OP/ED: Our Educational System’s Influence On Student Loans

OP%2FED%3A+Our+Educational+System%27s+Influence+On+Student+Loans

This image was shared on Mercy College’s Instagram account, and it seems like a positive image of the college. Indeed, Mercy is the best financial option for a private school. However, take a look at the bigger picture or focus on the words 36 percent Less Debt. The word “debt” especially, is used as a regular word as if it is normal for students to graduate with debt. Unfortunately, debt has been normalized.

According to educationdata.org, the total student loan debt in the United States adds up to $1.71 trillion, and it increases six times faster than the nation’s economy. The data states that 43.2 million students with loans have a debt average of $39,351 each. With the impact of COVID-19 and unemployment, the nation has seen the largest increase in student loans. A total of 3.2 million new federal student loans have been reported since the start of the pandemic.

At the beginning of the spring semester, many students, including myself, had gone through hardships that prevented me from being able to afford to pay my tuition. With no option, I made a plea to the financial aid counselor. My heart was poured out in the email about all the financial struggles I was going through and I asked for resources and additional financial help.

The response that I received is copied directly from the financial aid counselor’s email to me.

“Are you willing to take some funds out in loans? You do not need the full amount offered, but just a portion of what is being offered. It will clear the balance on the account for the fall, then again for the spring. We could keep it within the subsidized loan which is the best one out of the two loans that are offered, as it is interest free while you are in school.”

I was already going through a hard time, so this message left me utterly disappointed. The last thing that a student wants is to get into additional debt and more financial and emotional distress. I went on to express my feelings towards student loans and told her I did not have the credit standards or a viable co-signer to take out loans.

Her response was: “With regard to the loans-you were offered loans that aren’t based on credit. We could use some of those to clear the balance for now. That way you are clear and no issues with our side.”

No additional resources were provided, which is usually the case for most students at most college institutions. Student debt keeps increasing by the minute, and colleges are not providing students the necessary knowledge and guidance before shoving student loans down their throats. The educational system is completely flawed.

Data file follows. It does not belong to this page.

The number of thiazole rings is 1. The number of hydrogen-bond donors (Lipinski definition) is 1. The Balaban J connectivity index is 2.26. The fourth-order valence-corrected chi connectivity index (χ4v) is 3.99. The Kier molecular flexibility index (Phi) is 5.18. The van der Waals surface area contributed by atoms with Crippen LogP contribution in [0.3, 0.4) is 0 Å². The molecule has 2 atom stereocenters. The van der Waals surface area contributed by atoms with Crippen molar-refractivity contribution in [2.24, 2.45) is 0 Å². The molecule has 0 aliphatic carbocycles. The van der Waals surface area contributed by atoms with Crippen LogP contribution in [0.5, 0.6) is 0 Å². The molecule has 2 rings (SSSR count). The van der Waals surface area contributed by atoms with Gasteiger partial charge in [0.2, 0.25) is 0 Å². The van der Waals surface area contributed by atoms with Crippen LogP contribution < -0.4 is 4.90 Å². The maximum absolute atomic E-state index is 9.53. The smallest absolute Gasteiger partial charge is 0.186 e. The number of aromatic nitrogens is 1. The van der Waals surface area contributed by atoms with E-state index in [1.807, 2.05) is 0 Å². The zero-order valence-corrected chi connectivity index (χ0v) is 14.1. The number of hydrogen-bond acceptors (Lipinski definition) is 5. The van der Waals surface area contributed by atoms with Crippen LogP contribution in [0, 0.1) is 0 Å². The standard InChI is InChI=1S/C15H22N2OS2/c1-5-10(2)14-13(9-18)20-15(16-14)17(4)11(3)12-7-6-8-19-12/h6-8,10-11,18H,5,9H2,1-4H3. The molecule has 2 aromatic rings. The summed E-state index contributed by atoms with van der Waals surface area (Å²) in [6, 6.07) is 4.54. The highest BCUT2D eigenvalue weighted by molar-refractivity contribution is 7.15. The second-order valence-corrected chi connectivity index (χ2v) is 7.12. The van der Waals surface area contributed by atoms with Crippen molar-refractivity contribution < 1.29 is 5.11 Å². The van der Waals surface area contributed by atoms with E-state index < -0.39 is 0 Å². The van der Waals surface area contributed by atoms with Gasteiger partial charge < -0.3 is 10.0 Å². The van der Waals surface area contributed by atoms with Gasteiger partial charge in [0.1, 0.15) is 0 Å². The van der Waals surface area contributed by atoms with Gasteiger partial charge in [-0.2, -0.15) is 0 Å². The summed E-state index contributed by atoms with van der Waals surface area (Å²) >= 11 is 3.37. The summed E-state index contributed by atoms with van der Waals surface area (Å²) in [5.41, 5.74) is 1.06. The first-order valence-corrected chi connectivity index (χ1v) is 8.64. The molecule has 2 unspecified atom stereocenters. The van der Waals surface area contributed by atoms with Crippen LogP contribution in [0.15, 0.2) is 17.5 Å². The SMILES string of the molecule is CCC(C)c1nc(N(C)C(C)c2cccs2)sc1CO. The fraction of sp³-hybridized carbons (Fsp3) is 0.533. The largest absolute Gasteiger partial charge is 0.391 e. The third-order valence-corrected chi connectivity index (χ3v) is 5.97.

“My school has never offered me money beyond the emergency COVID-19 fund I had to beg for. No scholarships, no student aids, nothing. They said if the situation was bad enough, to pay $400 and apply to possibly get a chance at getting economic hardship working papers,” said Kadiatou Diarra, a marketing student a Baruch College.

Diarra is an international student, and her odds of receiving college assistance are even lower than regular students.

“They guide you towards high-interest loans—you can’t apply for federal loans since you have no social and you aren’t American or else I would’ve, believe me— just to pay off an immense amount of tuition, which costs have seemed to increase significantly since I first started ($6,000 something to $9,000 something a semester for a public university, even online). No help, no tax breaks, just privatized loans and depression.”

There needs to be a better solution after pushing American students into college then saddling them with debt at nearly 7 percent interest. 

There has been increased pressure from Senator Elizabeth Warren, urging that President Joe Biden cancel student debt. Under the Coronavirus Aid, Relief, and Economic Security (CARES Act), more than 35 million borrowers qualify for student debt relief. Unfortunately, a bill that includes assistance for international students or any student with a private loan is yet to be approved.